Edn: Quiet Time in Nuweiba

We arrived to the obscure little camp of Edn at sunrise. Driving along the Nuweiba coast at dawn was a relief after the harrowing ride we’d had getting there; gridlock traffic leaving Cairo, security checkpoints not letting us pass until other cars joined us so that we’d move together through the night and avoid ambushes (???), and a major accident that blocked the road for an hour at 3AM.

Edn at sunrise was a sight for our sore travellers’ eyes; not only because we were exhausted and needed to pee, but also because the sudden calm and quiet of Nuweiba gently descended on us like a blanket.

This camp is one of many great spots in Nuweiba to run away to when you need to escape Cairo madness with its traffic, noise and pollution. The sharp contrast of fresh air, silence and a shallow blue sea in front of you is nothing but healthy and neccessary

Edn (pronounced 3adan in Arabic but clearly typed so in English) is nestled between a whole bunch of camps, including Sondos on one side and Yasmina on the other. It’s a fifteen minute walk (5 by car) from the more famous Basata and Ananda camps, and if you walk ten minutes South, you’ll end up at Bawaki and on the cusp of a beautiful bay, which is a great swimming spot and people from other camps often come here.

The camp itself is pretty basic and definitely for the low-maintenance traveller. I’m talking just two co-ed toilets with no roof and the usual drop-toilet-paper-in-basket-next-to-you routine, and a shower room (also co-ed) that’s a good walk away from the beach. Not fussed? Good, neither were we.

We picked a front-row pimpin hut with a shaded terrace, table and chairs, and a hammock. I can’t go on enough about the hammock. I loved the hammock. It creaked dangerously when I tried to swing on it, but it was nice to play jungle and read while casually shoving the overeager dog away with my ankle. Inside, there’s a sizable double bed with an ok mattress but rock-hard pillows and sheets that seem clean albeit a little dusty. These huts are electricity-free, so you’ll need to ask the camp people for candles, but that makes it all the more romantic at night and stuff.

Edn’s bay is open and shallow, you’ll need to walk for a bit before you get deep, and it’s coral-free but a little pebbly. Is that even a word? Pebbly? It’s much easier to lie around lazily on one of the superfat cushions propped up in the shade, next to hammocks and a pedallo parked by, which the camp staff use to go fishing for your seafood dinner. That’s how fresh your food is.

Speaking of dinner, the menu is basic but in the heat, it’s great to have their grilled chicken for dinner and their fuul and delicious flat bedouin bread for breakfast (if you’re aiming for a fish meal, avoid the Lux; it’s too bony with little meat). I loved their mermerya tea, where they dunk some dried mermerya (sage) grown by the bedouins into some hot water. A very nice digestive after a heavy meal. Also, they make chunky, greasy fries and pizza if you want to pig out. Stick to the vegetable pizza; avoid the tuna.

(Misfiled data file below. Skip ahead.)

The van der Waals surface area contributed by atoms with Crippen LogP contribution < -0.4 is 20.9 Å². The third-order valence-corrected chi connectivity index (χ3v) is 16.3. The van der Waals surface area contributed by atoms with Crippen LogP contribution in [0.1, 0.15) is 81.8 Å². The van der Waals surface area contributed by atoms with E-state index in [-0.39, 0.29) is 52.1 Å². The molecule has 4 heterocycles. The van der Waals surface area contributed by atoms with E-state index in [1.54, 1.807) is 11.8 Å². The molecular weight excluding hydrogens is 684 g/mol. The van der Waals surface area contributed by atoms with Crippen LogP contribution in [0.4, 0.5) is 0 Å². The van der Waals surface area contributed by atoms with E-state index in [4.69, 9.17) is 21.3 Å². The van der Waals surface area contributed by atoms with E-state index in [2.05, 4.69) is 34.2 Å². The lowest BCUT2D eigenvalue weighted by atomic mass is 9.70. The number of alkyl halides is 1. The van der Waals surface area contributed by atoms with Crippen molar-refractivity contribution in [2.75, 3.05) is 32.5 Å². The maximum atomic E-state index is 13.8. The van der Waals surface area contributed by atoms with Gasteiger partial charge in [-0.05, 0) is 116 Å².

I’d definitely go back to Edn for a quiet weekend alone or with a group of like-minded friends. As the place was empty save for one other hut, the three of us had Edn to ourselves, to lie about and do nothing, play music and read, meditate, paddle our feet in the water and star-gaze. If you’re big on astrology, Nuweiba’s perfect for staring at the sky and pretending to know which constellations are where. The staff at Edn are easy-going and friendly people who keep to themselves and will accommodate your requests, as long as it’s not ‘I want a bathtub’ or ‘Make me sushi.’

How Much: A night in Edn costs around 60LE per person for the VIP huts on the front line, and 50LE for the less popular huts. This is actually quite expensive for the area, but then again you’re doing your part for the tourism industry. The food really adds up; we ended up paying 750LE each for five days.  As they don’t offer fridge space like Basata does, you can either pay up or bring your own snacks and beverages. Call Adel on 01224939262 or Gomaa. If it’s peak season, you should call a week or two beforehand. Otherwise, you could call as late as one day before and find a place.

How to Get There: all Eastern Delta Buses pass by Edn from Taba to Nuweiba town. Tickets cost around 85LE and the buses leave from Almaza in Nasr City or Torgoman in Ramsis. Just look out for the Crazy Horse sign after the hill sloaps down from Basata, and you’ll see the Edn sign two or three minutes later. You can also hire a mini-bus; Basata usually runs a mini-bus of up to eight people so depending on how many passengers you have, you’ll pay anything between 100LE and 250LE. Call Aly on 01006140057 about the Basata bus. Anywhere in Nuweiba will take you a good six hours from Cairo, the worst part is actually getting out of Cairo and over the Suez Canal, then you have four hours.

Anything Interesting Close-by? There’s Castle Zaman behind Basata, where you can enjoy overpriced cocktails and yummy slow-roasted meals. Or you could drive into Nuweiba town and try out some of their restaurants; there’s a random Chinese joint there that I’ve heard is intriguing. Mega-hotel-complex Taba Heights has a few hotel bars if you’re desperate and a supermarket if you need to stock up.

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